Steady growth despite primary sector high volatility
The resilience of the Moroccan economy was remarkable during the last 20 years. This is a clear difference with the 1990’s when Morocco experienced four years of recession. Growth remained robust in 2009, as well as during the Eurozone crisis (+4.2% in 2009, +3% in 2012). This is explained by the prudent policy-mix, as well as a good management of foreign exchange reserves (good import cover levels, about 7 months) which is a key buffer.
The main source of growth volatility was domestic, namely the agricultural sector. It accounts for about 13% of GDP and staggering 40% of employment. The unpredictable and sometimes bad weather had a massive impact on crops. In 2016, the poor output cut overall GDP growth by -3pp. In 2017, good crops and output recovery to 2015-highs explain our +4.5% GDP growth forecast. Moreover, the trend improvement in agricultural productivity (use of fertilizers, a key comparative advantage of Morocco among the main producers of phosphate) is a structural growth driver. Fertilizers are also among the main export sectors.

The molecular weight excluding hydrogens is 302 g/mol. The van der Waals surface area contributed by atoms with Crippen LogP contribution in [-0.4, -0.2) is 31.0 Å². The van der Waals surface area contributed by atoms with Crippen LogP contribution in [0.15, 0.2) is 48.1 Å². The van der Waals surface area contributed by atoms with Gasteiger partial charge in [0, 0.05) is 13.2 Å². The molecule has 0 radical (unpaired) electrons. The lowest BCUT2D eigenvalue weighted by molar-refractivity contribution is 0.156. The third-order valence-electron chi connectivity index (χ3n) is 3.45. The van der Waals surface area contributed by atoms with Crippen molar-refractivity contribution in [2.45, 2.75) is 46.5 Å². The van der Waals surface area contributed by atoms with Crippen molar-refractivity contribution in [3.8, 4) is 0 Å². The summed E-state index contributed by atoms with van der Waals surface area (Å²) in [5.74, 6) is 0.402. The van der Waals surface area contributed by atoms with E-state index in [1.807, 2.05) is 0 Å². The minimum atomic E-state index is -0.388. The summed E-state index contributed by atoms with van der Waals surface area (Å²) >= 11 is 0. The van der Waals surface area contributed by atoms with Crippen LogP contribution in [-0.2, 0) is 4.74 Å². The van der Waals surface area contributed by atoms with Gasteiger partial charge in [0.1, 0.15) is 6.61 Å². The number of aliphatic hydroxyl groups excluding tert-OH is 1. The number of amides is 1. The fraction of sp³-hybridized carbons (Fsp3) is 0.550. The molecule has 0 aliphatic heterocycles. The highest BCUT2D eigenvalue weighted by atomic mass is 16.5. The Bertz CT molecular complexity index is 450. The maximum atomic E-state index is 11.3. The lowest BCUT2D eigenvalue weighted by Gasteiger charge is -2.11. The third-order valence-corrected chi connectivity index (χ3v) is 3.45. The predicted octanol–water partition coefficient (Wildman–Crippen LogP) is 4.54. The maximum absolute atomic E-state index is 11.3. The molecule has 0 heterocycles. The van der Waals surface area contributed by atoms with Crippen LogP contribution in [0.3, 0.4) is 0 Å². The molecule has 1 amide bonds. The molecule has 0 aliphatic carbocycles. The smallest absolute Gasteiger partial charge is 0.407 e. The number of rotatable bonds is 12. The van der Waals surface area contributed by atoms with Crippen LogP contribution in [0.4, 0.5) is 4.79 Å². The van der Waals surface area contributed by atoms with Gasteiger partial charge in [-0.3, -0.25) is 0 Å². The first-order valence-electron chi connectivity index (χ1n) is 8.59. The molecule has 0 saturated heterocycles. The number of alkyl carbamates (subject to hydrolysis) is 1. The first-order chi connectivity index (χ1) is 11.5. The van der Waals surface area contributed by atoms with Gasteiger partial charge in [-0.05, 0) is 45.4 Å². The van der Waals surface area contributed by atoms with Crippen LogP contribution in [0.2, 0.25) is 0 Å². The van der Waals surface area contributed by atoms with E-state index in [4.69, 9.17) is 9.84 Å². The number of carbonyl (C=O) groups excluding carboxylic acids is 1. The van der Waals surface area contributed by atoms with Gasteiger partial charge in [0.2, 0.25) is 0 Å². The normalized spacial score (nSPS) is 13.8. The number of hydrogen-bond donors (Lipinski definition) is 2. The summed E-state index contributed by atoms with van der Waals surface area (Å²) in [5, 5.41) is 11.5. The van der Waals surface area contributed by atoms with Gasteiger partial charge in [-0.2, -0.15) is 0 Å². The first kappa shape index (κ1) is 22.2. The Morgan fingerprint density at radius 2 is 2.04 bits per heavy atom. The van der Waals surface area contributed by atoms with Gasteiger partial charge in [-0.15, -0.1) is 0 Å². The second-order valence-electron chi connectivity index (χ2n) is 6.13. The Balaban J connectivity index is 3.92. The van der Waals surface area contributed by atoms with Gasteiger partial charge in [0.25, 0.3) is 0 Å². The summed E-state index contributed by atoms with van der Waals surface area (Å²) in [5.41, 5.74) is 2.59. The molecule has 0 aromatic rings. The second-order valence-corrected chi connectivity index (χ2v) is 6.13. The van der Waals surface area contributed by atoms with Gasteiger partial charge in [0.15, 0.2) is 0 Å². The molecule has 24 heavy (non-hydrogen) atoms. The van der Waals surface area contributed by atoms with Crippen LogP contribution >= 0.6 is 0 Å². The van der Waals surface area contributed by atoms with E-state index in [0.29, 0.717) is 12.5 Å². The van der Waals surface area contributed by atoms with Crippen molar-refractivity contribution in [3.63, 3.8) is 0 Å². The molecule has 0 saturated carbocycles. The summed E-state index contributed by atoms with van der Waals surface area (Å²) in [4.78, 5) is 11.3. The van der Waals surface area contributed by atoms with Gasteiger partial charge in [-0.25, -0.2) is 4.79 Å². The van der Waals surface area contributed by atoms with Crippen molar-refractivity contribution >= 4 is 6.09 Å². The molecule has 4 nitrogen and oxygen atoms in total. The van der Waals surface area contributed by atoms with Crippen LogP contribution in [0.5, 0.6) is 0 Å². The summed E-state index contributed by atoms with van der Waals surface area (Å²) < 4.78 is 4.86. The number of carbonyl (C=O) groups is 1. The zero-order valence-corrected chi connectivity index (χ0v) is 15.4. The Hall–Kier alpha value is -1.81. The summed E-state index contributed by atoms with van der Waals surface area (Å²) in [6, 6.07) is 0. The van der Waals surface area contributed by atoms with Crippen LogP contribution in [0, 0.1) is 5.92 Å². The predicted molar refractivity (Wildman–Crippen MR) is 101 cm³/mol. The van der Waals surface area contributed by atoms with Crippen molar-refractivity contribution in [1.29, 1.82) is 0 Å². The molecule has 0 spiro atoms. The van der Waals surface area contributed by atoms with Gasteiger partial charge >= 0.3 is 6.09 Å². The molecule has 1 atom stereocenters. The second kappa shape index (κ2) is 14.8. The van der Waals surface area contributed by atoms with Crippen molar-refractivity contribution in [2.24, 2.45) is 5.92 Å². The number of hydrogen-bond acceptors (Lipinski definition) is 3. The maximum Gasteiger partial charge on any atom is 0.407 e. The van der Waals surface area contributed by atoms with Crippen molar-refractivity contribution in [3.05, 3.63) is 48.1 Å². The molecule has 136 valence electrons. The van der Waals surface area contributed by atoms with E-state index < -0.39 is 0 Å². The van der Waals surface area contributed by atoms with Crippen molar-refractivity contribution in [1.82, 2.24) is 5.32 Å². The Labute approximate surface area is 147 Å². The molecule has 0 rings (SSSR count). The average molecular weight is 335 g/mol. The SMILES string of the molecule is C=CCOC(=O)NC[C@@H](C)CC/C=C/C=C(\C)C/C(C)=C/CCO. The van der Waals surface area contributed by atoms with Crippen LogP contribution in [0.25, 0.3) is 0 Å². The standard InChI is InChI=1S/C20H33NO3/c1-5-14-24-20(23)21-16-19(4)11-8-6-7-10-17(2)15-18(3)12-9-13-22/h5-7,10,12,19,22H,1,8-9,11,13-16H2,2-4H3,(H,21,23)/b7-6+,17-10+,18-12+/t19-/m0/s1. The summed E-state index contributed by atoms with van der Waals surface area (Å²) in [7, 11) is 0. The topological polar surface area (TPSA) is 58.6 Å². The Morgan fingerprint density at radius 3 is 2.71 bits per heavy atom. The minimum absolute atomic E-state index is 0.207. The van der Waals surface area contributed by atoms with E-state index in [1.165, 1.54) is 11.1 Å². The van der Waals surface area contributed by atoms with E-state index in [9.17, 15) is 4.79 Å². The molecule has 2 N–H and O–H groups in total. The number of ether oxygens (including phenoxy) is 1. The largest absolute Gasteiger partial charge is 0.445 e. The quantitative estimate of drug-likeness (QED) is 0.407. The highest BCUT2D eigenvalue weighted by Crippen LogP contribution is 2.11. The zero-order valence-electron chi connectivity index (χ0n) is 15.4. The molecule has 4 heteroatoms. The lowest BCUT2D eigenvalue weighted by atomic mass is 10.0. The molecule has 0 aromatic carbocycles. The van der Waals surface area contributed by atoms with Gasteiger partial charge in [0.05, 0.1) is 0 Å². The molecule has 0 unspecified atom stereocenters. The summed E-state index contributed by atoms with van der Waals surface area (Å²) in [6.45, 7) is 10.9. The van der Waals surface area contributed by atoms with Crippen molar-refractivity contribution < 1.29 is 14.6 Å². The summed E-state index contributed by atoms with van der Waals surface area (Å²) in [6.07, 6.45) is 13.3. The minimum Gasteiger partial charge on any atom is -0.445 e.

Compared to agriculture, the non-agricultural value added is growing at a steadier but more modest rate: 1.5-2% y/y over the last four years. Key successes aside (10% of Renault sales came from Morocco) growth is not broad-based. This quite poor performance points to the country’s difficulty to ramp up value chains outside some traditional sectors. Investment is strong (30% of GDP in 2016) but too concentrated on low productivity sectors such as housing.